Infusion maker

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This article describes how to make an allround "infusion maker", suited to making a variety of drinks. This design was taken from my website.


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The infusion maker outlined herein would be suitable for making (perfect) tea, herbal tea, coffee, mate, ginger ale, jamaica/karkade, set hot water and make other warm beverages. The infusion maker would primarily replace current tea makers. Current tea makers are presently in no way qualified for their job as they do not include accurate temperature control per type of tea and as they do not include certain extra functions (found in my model). The infusion maker I created would also be able to replace a number of different devices, including water boiler, coffee machine, tea maker (if present) through the extra functions I added. In addition, the tea maker would facilitate tea making as one does not need to remain any longer with the machine, and through the use of an embedded control panel with buttons, black, green and other teas can be made precisely right (at correct temperature). In addition, the device is created so that the tea cannot be corrupted (eg., by the warming plate keeping the tea at a higher temperature than optimal for the tea in question, ...)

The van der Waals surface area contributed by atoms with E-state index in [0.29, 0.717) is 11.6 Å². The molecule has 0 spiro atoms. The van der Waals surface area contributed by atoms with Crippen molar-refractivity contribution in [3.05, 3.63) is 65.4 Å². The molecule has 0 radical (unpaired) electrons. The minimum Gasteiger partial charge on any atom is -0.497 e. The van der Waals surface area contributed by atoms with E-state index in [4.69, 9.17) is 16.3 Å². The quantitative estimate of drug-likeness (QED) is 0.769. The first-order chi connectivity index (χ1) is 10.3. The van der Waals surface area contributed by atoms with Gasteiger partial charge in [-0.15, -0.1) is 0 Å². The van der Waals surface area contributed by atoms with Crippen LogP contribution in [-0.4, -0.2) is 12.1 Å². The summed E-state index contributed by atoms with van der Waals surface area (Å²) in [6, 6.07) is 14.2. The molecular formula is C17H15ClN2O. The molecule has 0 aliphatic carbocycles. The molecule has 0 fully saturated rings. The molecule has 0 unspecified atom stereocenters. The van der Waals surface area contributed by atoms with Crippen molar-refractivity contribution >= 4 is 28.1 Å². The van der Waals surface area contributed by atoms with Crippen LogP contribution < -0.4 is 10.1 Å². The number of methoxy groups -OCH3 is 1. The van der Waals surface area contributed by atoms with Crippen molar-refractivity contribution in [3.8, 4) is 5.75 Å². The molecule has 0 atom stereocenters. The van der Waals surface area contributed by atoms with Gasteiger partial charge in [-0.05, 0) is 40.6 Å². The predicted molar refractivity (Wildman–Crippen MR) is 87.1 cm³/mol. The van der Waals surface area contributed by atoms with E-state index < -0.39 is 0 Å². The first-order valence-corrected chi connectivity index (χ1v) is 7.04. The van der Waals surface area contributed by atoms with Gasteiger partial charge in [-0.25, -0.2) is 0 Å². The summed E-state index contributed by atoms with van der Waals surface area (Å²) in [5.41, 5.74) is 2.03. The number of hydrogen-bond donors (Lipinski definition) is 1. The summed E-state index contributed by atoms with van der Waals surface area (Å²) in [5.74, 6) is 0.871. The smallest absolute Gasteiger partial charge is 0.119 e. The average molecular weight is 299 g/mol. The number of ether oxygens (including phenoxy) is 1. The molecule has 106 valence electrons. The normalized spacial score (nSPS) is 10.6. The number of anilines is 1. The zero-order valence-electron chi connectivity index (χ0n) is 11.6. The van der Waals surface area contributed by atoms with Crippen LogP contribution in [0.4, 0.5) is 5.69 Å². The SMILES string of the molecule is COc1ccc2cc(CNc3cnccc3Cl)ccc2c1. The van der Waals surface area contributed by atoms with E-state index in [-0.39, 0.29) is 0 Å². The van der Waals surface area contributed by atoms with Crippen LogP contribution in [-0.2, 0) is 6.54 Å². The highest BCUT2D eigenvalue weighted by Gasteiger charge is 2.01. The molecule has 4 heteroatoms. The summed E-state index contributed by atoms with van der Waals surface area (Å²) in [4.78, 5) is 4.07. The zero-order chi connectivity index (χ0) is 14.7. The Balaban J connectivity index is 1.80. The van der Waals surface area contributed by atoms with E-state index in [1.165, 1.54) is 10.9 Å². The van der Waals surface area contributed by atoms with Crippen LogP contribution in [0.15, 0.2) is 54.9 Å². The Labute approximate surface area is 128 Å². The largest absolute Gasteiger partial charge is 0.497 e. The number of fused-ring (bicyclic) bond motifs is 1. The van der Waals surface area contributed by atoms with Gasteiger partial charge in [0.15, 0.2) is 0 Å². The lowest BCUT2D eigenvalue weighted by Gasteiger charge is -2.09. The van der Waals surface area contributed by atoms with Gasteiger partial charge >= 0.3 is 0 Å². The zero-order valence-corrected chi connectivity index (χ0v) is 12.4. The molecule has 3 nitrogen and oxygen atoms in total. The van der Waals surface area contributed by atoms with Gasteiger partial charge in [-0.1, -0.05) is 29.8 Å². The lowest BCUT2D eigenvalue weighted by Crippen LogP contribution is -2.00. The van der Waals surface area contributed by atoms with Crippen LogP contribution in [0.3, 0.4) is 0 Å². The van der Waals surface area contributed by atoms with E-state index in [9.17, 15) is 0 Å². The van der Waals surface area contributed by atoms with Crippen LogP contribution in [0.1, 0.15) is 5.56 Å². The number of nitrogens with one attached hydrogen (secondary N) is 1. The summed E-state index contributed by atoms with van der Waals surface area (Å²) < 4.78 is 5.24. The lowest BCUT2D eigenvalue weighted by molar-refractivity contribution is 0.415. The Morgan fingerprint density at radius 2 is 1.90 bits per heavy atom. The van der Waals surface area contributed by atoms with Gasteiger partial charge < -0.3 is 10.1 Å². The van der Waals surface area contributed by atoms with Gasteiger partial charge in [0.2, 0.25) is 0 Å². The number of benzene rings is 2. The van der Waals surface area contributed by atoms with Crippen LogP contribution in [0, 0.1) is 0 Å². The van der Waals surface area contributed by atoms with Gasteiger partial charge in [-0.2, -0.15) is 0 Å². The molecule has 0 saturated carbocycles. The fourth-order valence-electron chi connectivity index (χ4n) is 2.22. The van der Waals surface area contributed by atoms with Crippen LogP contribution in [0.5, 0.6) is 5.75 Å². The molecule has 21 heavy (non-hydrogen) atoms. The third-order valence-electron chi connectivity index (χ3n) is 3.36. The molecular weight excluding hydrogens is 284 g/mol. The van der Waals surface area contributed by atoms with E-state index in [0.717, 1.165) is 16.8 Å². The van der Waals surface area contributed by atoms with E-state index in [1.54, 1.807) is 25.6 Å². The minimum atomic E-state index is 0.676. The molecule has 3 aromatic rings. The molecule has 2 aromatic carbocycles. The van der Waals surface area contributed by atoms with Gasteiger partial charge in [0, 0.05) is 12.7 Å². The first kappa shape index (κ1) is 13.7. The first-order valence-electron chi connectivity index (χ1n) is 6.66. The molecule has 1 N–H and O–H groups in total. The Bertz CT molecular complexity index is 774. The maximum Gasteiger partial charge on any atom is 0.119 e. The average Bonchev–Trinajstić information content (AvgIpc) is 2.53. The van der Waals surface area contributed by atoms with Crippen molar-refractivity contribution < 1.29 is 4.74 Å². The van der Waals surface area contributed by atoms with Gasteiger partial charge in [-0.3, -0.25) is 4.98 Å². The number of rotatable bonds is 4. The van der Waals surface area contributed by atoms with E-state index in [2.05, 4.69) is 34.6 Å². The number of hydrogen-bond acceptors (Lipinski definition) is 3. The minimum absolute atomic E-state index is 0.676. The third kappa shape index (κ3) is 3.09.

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Infusion maker with parts indicated
  1. Water boiler compartment
  2. Water compartment with constant temperature control (below 100°C e.g. 80° or 90°, depending on the setting entered) Note that a valve is present (marked in green)
  3. Control panel with buttons, presets, ..
  4. French press rod (controlled via on-board microchip/control panel); hollow on the inside for letting the water to pass;outside has a screw thread; another screw thread is present on the machine itself. The water comes out at the yellow circle
  5. french press (may be possible to use 1 or 2 together); the top of the french press is removable and can be secured to the bottom by screwing or alternatively with a rubber band
  6. hot plate (keeps beverage warm)